Argentine senators double their salaries in two-minute vote

Milei lambasted them, although one lawmaker from his party co-signed the resolution

The Argentine Chamber of Senators approved a raise in their monthly salaries from AR$1.7 million (US$1,860 at the official rate) to a minimum of AR$4.1 million (US$4,490) via a legislative resolution on Thursday.

The senators voted with a show of hands at the end of Thursday’s ordinary session without holding a debate. Juan Carlos Romero, a dissident Peronist from the center-right coalition Juntos por el Cambio, proposed they vote on the resolution without saying what it was about at 1:42 p.m. All senators had a copy on their desks.

At 1:44 p.m., 47 senators had voted in favor and the speaker of the Chamber, Vice President Victoria Villarruel, approved the motion.

A vote by show of hands is not reflected in the Senate record. “The only way to know for sure is getting into the [YouTube] broadcast and see who voted one way or the other,” a spokesperson for the Senate told the Herald.

Resolution 615/24, which had the signatures of Senators from different parties, states that lawmakers should get fair compensation for their work. “Otherwise, lawmakers may be prevented from dedicating [themselves] exclusively or mainly to their public duties,” the text said.

The senators’ new minimum wage is more than six times the average salary for a private-sector worker, which stands at AR$619,007 (US$677.81) a month according to the Human Capital Ministry.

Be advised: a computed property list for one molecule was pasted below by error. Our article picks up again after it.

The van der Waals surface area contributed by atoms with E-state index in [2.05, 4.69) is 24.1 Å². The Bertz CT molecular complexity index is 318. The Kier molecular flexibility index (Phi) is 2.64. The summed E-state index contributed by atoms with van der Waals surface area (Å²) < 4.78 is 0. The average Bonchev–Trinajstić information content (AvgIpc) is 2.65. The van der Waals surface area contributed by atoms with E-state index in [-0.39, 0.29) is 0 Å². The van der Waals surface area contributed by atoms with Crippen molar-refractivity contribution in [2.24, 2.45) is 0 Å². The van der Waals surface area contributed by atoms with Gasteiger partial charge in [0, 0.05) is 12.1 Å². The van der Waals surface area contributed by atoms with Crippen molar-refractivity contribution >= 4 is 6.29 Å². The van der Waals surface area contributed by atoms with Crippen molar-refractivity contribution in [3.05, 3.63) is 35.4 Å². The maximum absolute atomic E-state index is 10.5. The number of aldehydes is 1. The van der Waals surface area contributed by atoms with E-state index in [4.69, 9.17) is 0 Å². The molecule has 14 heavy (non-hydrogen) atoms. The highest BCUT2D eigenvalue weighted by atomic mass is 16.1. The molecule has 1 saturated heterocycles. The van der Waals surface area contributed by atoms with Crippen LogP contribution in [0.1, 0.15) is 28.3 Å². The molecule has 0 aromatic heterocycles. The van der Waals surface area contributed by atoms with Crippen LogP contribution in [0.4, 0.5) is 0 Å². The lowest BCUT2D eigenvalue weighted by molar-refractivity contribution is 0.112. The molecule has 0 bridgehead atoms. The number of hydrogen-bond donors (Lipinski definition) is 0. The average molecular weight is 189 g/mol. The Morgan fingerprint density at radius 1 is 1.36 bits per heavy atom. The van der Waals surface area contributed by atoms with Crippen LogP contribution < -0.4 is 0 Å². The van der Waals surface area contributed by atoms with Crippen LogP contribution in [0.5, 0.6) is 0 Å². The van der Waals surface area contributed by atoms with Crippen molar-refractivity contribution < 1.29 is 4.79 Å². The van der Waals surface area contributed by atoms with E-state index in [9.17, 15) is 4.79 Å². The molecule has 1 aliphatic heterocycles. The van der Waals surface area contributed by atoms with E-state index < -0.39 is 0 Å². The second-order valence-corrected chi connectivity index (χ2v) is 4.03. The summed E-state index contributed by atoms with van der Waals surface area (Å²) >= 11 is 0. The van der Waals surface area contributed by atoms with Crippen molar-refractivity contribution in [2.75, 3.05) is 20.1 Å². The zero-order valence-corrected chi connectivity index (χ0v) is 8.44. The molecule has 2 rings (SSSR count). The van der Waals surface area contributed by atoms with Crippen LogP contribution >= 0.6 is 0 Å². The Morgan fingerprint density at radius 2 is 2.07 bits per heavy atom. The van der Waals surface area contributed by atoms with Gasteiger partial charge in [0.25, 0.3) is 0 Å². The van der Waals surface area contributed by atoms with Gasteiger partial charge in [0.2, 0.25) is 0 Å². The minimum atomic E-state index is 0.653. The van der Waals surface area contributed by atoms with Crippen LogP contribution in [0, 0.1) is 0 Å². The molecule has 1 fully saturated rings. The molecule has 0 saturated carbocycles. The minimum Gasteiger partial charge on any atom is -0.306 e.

Moreover, some Senators could earn up to AR$5 million (US$5,480) due to two additional bonuses.

President Javier Milei, who has championed austerity measures since he took office, spoke against the senators in a post on X. “This is the way the caste moves,” he wrote in all caps. He added that the only seven senators who did not vote for the raise were from the ruling party, La Libertad Avanza (LLA). However, some senators from the PRO right-wing party also abstained.

Moreover, LLA Senator Bruno Olivera co-signed the project, although he also abstained from voting.

The wage increase sparked criticism from supporters of the ruling party against Villarruel. LLA supporters had already railed against her after she called for a session in which Milei’s mega-decree was partially taken down.

Villarruel said that senators “from every bloc” agreed to raise their salaries. In a post on X, she claimed she was not part of the raise and had no legal tools to stop it.

“How does it benefit me to approve a salary [raise] that I will not receive and to have my own and others’ trolls come out to criticize me?” she said after users from both the opposition and the ruling party criticized her on social media.

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